Laie is a census-designated place (CDP) located in the Koolauloa District on the island of Oahu in Honolulu County, Hawaii, United States. In Hawaiian, lāʻie means "ʻie leaf" (ʻieʻie is a climbing screwpine: Freycinetia arborea). The population was 4,585 at the 2000 census.
Historically, Laie was a puʻuhonua, a sanctuary for fugitives. While a fugitive was in the pu'uhonua, it was unlawful for that fugitive's pursuers to harm him or her. During wartime, spears with white flags attached were set up at each end of the city of refuge. If warriors attempted to pursue fugitives into the puʻuhonua, they would be killed by sanctuary priests. Fugitives seeking sanctuary in a city of refuge were not forced to permanently live within the confines of its walls. Instead, they were given two choices: In some cases, after a certain length of time (ranging from a couple of weeks to several years), fugitives could enter the service of the priests and assist in the daily affairs of the puʻuhonua. A second option was that after a certain length of time the fugitives would be free to leave and re-enter the world unmolested. Traditional cities of refuge were abolished in 1819.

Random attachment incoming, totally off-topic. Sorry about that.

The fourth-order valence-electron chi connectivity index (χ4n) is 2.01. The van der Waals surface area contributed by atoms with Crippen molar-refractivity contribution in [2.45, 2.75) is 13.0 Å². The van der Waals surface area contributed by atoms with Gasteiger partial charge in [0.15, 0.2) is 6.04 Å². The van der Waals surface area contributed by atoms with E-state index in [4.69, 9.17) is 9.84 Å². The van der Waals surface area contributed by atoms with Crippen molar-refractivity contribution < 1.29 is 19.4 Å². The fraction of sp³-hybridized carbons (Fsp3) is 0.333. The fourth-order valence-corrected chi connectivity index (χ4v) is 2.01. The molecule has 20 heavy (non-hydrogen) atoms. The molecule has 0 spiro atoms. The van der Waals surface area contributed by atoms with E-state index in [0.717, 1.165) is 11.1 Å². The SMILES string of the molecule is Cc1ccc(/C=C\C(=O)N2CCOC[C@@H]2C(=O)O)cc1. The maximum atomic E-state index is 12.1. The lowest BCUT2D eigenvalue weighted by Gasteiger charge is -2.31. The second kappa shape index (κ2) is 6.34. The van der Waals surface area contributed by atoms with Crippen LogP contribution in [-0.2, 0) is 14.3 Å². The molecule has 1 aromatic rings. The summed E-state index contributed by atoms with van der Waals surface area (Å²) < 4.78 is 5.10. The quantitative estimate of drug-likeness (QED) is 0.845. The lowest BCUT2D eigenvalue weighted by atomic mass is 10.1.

The history of Laie begins long before first contact. The name Laie is said to derive from two Hawaiian words: lau meaning "leaf", and ie referring to the ʻieʻie (red-spiked climbing screwpine, Freycinetia arborea), which wreaths forest trees of the uplands or mauka regions of the mountains of the Koʻolau Range behind the community of Laie. In Hawaiian mythology, this red-spiked climbing screwpine is sacred to Kane, god of the earth, god of life, and god of the forests, as well as to Laka, the patron goddess of the hula.